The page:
"Apfelsaft trinke ich"?
"Apple juice drinks I"? Is there some cases in German where the word order is switched?
It can be switched for emphasis. With some exceptions (notably, questions), the main verb always comes second in German, so you can say "Ich trinke Apfelsaft heute" (default), or "Heute trinke ich Apfelsaft" (to emphasise the "today"), or "Apfelsaft trinke ich heute" (to emphasise the applejuice). That said, this is an... unusual word order. The closer analogue in English would be "[It is] Apple juice I'm drinking" (as opposed to the orange juice that everyone else has), and as with that sentence in English you have to kind of set up a situation for it to make sense.
German has a much more flexible word order than English, because they use inflections and declensions to show which is the subject and which is the object or indirect object of a sentence.
In English we must say:
'The dog bit the man' because 'The man bit the dog' has a completely different meaning, but in German, you could either say 'Der Hund beisst den Mann' or if you want to emphasise that the man was bitten you can say 'Den Mann beisst Der Hund' the 'den' shows that 'Mann' is in the accusative case and is the object of the sentence so the meaning is still clear despite the word order being different.
But if you did want to say "The man bites the dog." in German. Would it be the same thing?
The man bites the dog = "Der Mann beißt den Hund" or (seldom used) "Den Hund beißt der Mann".
We can distinguish it if the noun is musculin. However, if the case is 'Die Katze beißt die Frau', which is subject and which is object?
In that case it cannot be distinguished, just from the isolated sentence, with absolute certainty in this case.
But unless the syntax definitely suggests otherwise, you can assume the word order subject - predicate - object, just like in (analytical) English grammar.
blahedo is not exactly right. Normally "Apfelsaft trinke ich heute" puts emphasis on the subject ("ich"), whereas "Ich trinke heute Apfelsaft" puts emphasis on the Object ("Apfelsaft"), and "Heute trinke ich Apfelsaft" puts emphasis on the time ("heute"). Furthermore "Apfelsaft trinke heute ich" is possible. Beware: Neither "Ich trinke Apfelsaft heute" nor "Heute ich trinke Apfelsaft" (representing the common phrase composition in english) are valid sentences in German!
Because the time comes always first. "Ich gehe morgen ins Kino" is okay, but "Ich gehe ins Kino morgen" is not. So the correct would be: "Ich trinke heute Apfelsaft"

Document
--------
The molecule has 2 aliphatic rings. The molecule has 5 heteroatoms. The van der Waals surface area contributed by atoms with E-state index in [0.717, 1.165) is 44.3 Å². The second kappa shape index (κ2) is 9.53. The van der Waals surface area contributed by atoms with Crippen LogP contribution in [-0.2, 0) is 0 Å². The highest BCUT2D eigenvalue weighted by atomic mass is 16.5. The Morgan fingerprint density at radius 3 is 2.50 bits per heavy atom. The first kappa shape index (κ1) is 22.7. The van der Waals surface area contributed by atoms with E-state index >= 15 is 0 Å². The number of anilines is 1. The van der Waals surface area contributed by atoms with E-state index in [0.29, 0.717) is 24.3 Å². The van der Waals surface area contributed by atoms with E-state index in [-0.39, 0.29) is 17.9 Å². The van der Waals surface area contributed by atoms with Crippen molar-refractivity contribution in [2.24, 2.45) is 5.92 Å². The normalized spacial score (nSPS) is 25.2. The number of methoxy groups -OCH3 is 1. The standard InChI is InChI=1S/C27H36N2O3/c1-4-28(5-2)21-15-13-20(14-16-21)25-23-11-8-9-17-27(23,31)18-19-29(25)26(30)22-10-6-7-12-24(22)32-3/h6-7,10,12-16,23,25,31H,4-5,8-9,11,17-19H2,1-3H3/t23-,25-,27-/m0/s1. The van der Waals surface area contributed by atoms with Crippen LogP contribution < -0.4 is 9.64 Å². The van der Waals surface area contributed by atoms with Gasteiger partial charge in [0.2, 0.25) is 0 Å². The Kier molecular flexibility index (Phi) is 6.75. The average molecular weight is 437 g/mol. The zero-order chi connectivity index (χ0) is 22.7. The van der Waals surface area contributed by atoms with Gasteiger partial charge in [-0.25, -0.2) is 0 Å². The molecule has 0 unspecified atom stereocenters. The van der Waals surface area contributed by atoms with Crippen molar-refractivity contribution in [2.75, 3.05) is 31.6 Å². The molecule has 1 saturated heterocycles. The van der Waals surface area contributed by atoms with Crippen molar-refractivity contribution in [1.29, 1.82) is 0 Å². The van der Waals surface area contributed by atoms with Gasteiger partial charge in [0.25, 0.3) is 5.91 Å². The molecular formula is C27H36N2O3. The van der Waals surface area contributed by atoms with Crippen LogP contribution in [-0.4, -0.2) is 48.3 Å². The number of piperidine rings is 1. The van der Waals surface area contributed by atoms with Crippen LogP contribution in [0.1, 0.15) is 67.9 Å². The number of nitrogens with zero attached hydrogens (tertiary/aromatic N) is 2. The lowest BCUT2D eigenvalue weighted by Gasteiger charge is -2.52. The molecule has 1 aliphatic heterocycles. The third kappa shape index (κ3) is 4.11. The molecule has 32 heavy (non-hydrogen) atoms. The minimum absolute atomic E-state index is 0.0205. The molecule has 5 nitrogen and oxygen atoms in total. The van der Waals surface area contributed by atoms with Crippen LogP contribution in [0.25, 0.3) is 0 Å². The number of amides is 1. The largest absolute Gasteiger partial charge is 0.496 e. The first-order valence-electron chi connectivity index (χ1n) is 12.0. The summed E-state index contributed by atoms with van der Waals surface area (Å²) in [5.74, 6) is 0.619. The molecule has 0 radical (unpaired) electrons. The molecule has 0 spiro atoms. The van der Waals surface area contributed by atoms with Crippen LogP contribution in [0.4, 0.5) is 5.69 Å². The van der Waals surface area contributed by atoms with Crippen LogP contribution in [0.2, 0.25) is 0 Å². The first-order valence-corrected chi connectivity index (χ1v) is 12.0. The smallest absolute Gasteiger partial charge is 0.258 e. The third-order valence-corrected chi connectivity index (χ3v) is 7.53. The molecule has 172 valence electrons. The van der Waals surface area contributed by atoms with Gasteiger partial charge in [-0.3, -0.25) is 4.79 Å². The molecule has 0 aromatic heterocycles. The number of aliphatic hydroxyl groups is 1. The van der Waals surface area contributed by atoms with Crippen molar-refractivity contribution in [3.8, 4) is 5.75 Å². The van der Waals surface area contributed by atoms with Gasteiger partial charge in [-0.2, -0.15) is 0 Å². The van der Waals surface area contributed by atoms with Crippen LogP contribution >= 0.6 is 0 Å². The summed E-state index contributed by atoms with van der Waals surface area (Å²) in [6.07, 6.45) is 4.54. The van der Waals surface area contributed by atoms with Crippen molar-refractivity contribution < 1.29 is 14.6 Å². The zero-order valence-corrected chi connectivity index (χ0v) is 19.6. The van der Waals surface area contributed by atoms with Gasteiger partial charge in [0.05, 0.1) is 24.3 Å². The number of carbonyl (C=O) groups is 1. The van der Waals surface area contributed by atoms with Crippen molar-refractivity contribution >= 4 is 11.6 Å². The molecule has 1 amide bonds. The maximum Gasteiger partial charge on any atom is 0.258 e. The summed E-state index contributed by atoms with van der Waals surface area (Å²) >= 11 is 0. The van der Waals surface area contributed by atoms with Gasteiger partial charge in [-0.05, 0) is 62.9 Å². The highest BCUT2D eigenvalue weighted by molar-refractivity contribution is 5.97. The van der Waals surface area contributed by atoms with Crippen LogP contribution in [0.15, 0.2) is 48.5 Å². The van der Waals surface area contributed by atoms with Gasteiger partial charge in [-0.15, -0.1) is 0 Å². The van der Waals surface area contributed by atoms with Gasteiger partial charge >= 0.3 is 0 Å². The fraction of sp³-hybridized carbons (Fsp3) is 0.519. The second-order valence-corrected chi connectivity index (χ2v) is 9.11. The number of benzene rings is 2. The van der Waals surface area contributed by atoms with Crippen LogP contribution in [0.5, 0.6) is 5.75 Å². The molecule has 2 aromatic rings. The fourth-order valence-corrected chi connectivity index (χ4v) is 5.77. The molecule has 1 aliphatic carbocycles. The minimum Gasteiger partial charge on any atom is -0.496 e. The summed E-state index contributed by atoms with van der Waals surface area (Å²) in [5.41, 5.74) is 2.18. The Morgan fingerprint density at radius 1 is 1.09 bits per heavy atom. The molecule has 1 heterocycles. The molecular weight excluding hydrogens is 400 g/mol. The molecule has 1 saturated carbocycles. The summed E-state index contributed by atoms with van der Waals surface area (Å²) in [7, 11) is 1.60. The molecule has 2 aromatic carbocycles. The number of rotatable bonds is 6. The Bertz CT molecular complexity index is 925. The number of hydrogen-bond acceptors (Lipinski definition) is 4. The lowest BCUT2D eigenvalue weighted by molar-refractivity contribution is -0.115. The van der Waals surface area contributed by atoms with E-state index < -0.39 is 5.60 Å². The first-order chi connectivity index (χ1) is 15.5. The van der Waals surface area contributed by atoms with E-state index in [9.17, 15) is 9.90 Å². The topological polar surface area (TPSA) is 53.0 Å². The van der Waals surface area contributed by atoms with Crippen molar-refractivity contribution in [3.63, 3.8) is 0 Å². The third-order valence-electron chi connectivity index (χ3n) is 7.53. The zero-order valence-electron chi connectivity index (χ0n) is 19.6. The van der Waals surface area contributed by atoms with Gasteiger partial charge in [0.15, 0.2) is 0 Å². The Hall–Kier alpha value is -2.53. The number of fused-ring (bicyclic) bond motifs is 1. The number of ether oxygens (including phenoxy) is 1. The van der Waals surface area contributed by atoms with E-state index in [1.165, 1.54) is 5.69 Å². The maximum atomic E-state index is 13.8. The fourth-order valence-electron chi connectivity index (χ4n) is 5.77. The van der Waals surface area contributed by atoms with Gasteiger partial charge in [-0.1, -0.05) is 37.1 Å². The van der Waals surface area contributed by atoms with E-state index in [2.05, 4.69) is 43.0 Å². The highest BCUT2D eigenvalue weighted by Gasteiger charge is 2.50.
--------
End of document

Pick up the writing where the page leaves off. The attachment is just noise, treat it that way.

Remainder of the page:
Not going to repeat what the others have said, they've explained it well. But just translate this to "I drink apple juice" regardless of the order.
As far as I know, you're free to swap the order around. Hence "Apfelsaft trinke ich" and "Ich trinke Apfelsaft" mean pretty much the same thing.
The conjugation of the verb helps you to tell that it's I that's doing the drinking (because it's "trinke" rather than "trinkt").
To make things more simple: The verb comes second. Hopefully that'll be easier to remember.
It is worth adding that the place of the verb is fixed for every kind of sentence. In normal cases in present tense the verb is in the 2nd position (which is different from the 2nd word), as in: Der Hund beisst den Man. In some past tenses it is in the end, as in: Der Hund hatte den Mann gebissen (the dog had bitten the man). The verb also moves to the end in yes or no question and other cases, but it is impossible to get into all of them. The point is it is not up to the discretion of the speaker.
If I'm understanding, that form of expression is to emphasise the object. That's used, as an example, when you go to a bar. The waiter ask you and your friends what are you gonna drink: your friends say "we're gonna drink beer", an then you say "apple juice drinks I", not milk, not water, not beer... I want to drink APPLE JUICE
To address kawiah's stance: Nononono!
Flexible word order has absolutely nothing to do with active/passive distinction.
The correct German sentence, if expressed in the passive form, would be:
"Der Mann wird vom Hund gebissen" (The man was bitten by the dog).
"Vom Hund wird der Mann gebissen" would also be grammatically correct, but rather unusual.
Note that, like in the active form, the personally, temporally conjugated verb (in this case the auxiliary verb "werden" (- "er wird [gebissen]") is in the second position in the sentence, no matter whether the sentence starts with the subject or the object.
As people stated before, the verb HAS to be the second word in a sentence. The other words can be placed according to the way you want them emphasised. This goes for simple sentences (where the verb is in active form), for example: "Ich ESSE Spaghetti "( I eat spaghetti) In case you have to use passive forms or some past tenses, where the verb complex is composed by an active verb and an infinitive form, for example: "Ich HABE Spaghetti gegessen" (I have eaten spaghetti) "Spaghetti WIRD von mir gegessen" (spaghetti is eaten by me) the "real" verb (active form verb) goes in the second place, while the infinitive form is placed at the end of the sentence. Hope this helped :)
Regardless, the verb always comes in 2nd position in a sentence (except in other types of sentences, i.e. with "dass"). Pretty much everything else can be switched around for emphasis or style purposes. It is though, a weird choice to put this kind of word order in the beginners' lessons.
theres a simple way to remember word order SVOV . subject, verb, other stuff. for Questions,VSOS, Verb, subject ,other stuff. and then transposed is SOSV, subject, other stuff, verb. HOPE IT HELPS SOMBODY!!!